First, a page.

Understanding the role of the bankruptcy trustee

| Apr 19, 2018 | Personal Bankruptcy |

People in Rockland County who may be contemplating filing a petition in bankruptcy court will want to know who will be controlling their fate after they file a petition. Most people realize that the bankruptcy judge will have the final say over whether and how their debts are paid, but very few people are aware of an official called the bankruptcy trustee and the trustee’s role in the bankruptcy process.

Understanding the role of the trustee begins with the concept of the bankruptcy estate. A bankruptcy estate is automatically created when the debtor files the petition. The estate consists of all property owned by the debtor that is not exempt from claims of creditors. The estate becomes an independent legal entity. The bankruptcy trustee is an official appointed by the court to take possession and supervise the handling of the bankruptcy estate. The exact duties of a trustee depend upon the specific circumstances of the case, and whether the filing is under Chapter 7 or Chapter 13.

Under a Chapter 7 filing, the trustee is responsible for collecting and managing all of the debtor’s non-exempt property and selling property to provide money with which to pay creditors’ claims. The trustee may occasionally challenge creditors’ claims against the estate and on occasion, object to the discharge of the debtor. In a Chapter 13 proceeding, the trustee reviews the debtor’s plan of reorganization, makes necessary objections, collects payments from the debtor under the plan and makes payments to creditors pursuant to the plan. All trustees operate under the supervision of the bankruptcy judge in charge of the case.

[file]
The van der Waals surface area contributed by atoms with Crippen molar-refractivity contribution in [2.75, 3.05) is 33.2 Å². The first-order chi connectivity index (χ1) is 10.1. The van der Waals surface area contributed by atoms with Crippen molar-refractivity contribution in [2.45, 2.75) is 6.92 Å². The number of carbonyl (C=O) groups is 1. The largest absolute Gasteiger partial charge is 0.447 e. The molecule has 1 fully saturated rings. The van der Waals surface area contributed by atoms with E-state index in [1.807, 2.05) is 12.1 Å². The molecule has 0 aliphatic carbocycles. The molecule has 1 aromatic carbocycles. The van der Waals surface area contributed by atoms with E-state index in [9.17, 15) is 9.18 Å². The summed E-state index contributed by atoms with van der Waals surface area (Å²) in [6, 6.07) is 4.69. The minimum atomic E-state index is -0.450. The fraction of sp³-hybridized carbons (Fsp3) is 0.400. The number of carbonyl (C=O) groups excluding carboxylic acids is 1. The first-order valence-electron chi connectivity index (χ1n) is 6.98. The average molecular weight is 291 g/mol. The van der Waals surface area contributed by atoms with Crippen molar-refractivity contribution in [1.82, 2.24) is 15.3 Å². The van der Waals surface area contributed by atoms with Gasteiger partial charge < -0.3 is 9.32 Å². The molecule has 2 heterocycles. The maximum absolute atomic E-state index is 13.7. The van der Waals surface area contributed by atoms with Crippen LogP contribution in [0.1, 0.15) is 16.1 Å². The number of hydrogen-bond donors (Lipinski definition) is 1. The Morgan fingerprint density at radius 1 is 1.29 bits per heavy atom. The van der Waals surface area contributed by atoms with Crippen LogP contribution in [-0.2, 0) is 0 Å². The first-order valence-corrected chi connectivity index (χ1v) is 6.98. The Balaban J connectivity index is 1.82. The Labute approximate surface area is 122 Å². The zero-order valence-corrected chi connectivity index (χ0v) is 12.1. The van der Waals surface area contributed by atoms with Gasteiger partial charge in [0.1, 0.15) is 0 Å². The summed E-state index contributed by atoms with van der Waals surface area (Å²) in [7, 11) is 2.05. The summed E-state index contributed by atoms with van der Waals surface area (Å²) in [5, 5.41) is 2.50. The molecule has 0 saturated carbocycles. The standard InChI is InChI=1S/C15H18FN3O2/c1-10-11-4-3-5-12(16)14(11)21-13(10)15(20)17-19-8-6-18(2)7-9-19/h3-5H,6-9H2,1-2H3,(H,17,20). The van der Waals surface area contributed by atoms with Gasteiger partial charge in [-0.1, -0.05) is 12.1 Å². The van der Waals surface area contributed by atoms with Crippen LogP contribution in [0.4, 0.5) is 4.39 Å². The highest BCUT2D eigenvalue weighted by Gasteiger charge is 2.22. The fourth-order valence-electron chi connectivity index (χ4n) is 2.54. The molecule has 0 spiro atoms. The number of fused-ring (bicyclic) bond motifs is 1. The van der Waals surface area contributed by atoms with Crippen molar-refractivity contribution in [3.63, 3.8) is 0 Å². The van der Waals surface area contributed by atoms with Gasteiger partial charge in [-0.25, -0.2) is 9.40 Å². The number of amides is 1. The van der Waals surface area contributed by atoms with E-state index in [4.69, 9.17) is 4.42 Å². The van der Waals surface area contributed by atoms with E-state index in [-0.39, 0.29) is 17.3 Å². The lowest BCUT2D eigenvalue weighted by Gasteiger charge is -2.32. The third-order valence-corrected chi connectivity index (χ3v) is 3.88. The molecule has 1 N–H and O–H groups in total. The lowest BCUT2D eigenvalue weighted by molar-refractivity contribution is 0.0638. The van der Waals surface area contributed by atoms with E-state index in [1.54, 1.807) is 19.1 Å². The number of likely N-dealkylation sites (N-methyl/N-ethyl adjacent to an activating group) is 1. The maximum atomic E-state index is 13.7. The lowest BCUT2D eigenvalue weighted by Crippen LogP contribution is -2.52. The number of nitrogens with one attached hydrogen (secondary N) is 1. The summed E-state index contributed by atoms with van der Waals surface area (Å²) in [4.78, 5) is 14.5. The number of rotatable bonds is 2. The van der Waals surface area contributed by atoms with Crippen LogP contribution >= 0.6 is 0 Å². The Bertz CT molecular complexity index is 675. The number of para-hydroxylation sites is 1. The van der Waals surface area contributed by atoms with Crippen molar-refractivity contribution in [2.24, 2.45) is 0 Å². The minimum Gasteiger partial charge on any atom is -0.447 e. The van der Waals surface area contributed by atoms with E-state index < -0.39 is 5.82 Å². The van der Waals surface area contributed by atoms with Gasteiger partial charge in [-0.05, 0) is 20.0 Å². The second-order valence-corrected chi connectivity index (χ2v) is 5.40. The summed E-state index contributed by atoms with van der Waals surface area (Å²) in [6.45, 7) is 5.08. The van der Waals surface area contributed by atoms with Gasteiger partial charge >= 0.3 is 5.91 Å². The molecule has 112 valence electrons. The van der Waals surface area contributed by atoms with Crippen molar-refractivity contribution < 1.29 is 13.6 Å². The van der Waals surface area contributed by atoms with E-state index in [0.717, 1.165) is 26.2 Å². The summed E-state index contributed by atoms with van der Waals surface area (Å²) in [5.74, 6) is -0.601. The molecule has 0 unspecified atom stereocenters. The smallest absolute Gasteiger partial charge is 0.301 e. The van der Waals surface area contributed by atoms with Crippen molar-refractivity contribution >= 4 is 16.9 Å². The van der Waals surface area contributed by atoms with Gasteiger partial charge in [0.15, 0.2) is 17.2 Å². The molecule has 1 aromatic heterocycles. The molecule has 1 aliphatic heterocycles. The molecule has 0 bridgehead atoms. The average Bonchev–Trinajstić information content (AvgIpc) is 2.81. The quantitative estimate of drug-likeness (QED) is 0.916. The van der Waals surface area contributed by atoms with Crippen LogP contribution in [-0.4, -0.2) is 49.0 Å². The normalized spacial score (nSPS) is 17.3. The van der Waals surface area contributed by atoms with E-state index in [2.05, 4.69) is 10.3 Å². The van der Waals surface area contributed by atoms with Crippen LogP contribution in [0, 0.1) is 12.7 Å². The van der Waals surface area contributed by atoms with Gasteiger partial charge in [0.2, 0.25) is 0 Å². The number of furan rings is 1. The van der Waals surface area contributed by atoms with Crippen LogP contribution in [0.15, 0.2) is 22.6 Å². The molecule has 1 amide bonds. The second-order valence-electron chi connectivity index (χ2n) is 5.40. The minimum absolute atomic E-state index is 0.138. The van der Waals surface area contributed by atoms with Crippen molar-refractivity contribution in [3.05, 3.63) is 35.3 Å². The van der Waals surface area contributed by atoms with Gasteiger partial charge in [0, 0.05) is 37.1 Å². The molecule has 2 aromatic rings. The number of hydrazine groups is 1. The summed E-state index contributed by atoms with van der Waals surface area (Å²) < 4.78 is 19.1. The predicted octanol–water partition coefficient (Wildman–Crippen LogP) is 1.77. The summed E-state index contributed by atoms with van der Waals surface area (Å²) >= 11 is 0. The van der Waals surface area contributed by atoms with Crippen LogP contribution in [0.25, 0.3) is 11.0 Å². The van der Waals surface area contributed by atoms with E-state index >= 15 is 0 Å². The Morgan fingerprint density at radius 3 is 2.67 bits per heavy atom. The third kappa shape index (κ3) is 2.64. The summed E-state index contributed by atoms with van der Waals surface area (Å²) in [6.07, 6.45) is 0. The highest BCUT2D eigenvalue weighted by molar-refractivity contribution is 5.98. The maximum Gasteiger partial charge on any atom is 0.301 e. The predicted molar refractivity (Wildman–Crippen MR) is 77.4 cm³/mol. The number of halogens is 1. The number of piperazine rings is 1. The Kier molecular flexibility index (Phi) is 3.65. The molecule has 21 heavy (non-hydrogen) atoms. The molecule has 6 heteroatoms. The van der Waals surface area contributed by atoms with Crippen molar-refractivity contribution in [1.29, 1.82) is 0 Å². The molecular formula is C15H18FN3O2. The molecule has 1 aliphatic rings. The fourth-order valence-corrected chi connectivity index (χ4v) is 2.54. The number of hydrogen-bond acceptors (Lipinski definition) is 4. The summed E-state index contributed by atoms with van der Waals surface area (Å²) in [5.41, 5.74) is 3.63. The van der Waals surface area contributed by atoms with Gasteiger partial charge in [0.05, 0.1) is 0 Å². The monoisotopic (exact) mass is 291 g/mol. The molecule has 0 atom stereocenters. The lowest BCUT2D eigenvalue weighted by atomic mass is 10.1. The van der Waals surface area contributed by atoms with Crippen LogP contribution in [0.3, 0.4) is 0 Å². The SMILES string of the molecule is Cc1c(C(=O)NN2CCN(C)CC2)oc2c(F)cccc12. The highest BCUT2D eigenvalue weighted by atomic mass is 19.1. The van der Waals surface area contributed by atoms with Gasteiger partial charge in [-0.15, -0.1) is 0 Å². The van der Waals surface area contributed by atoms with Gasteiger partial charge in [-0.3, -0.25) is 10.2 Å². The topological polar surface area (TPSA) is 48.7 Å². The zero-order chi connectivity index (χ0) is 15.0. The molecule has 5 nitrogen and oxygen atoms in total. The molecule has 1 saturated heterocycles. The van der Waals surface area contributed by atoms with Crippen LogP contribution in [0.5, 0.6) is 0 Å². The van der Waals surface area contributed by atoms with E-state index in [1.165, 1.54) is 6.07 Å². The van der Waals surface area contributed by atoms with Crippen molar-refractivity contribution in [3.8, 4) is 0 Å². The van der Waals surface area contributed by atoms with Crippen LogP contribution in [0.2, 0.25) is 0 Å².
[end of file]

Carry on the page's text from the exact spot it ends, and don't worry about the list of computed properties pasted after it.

The bankruptcy trustee plays an important role in almost every bankruptcy case. Understanding the functions of the trustee and the role of the trustee in a particular case is important for debtors who have filed for bankruptcy, so they can have a brighter financial future.

Source: FindLaw, “What is a Trustee in Bankruptcy?,” accessed on April 16, 2018

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